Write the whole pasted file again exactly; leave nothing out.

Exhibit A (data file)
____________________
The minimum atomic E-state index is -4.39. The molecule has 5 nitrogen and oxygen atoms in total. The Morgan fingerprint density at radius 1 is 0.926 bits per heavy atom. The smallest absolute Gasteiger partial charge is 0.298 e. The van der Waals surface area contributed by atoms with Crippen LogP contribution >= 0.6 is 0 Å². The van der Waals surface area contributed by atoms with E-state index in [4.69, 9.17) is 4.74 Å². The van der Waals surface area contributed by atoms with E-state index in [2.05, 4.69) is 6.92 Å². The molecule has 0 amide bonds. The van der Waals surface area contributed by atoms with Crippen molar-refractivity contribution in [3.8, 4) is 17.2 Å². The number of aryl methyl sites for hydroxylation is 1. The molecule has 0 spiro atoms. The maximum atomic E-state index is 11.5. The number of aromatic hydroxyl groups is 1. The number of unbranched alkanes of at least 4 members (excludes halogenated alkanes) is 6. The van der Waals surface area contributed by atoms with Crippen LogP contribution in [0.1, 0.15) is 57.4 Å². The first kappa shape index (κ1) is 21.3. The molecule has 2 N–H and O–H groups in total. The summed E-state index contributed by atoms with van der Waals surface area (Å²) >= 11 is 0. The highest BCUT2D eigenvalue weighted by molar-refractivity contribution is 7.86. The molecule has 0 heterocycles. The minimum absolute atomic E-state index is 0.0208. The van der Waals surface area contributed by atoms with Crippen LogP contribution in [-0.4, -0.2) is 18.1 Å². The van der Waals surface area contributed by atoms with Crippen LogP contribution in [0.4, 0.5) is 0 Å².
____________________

The minimum atomic E-state index is -4.39. The molecule has 5 nitrogen and oxygen atoms in total. The Morgan fingerprint density at radius 1 is 0.926 bits per heavy atom. The smallest absolute Gasteiger partial charge is 0.298 e. The van der Waals surface area contributed by atoms with Crippen LogP contribution >= 0.6 is 0 Å². The van der Waals surface area contributed by atoms with E-state index in [4.69, 9.17) is 4.74 Å². The van der Waals surface area contributed by atoms with E-state index in [2.05, 4.69) is 6.92 Å². The molecule has 0 amide bonds. The van der Waals surface area contributed by atoms with Crippen molar-refractivity contribution in [3.8, 4) is 17.2 Å². The number of aryl methyl sites for hydroxylation is 1. The molecule has 0 spiro atoms. The maximum atomic E-state index is 11.5. The number of aromatic hydroxyl groups is 1. The number of unbranched alkanes of at least 4 members (excludes halogenated alkanes) is 6. The van der Waals surface area contributed by atoms with Crippen LogP contribution in [0.1, 0.15) is 57.4 Å². The first kappa shape index (κ1) is 21.3. The molecule has 2 N–H and O–H groups in total. The summed E-state index contributed by atoms with van der Waals surface area (Å²) >= 11 is 0. The highest BCUT2D eigenvalue weighted by molar-refractivity contribution is 7.86. The molecule has 0 heterocycles. The minimum absolute atomic E-state index is 0.0208. The van der Waals surface area contributed by atoms with Crippen LogP contribution in [-0.4, -0.2) is 18.1 Å². The van der Waals surface area contributed by atoms with Crippen LogP contribution in [0.4, 0.5) is 0 Å².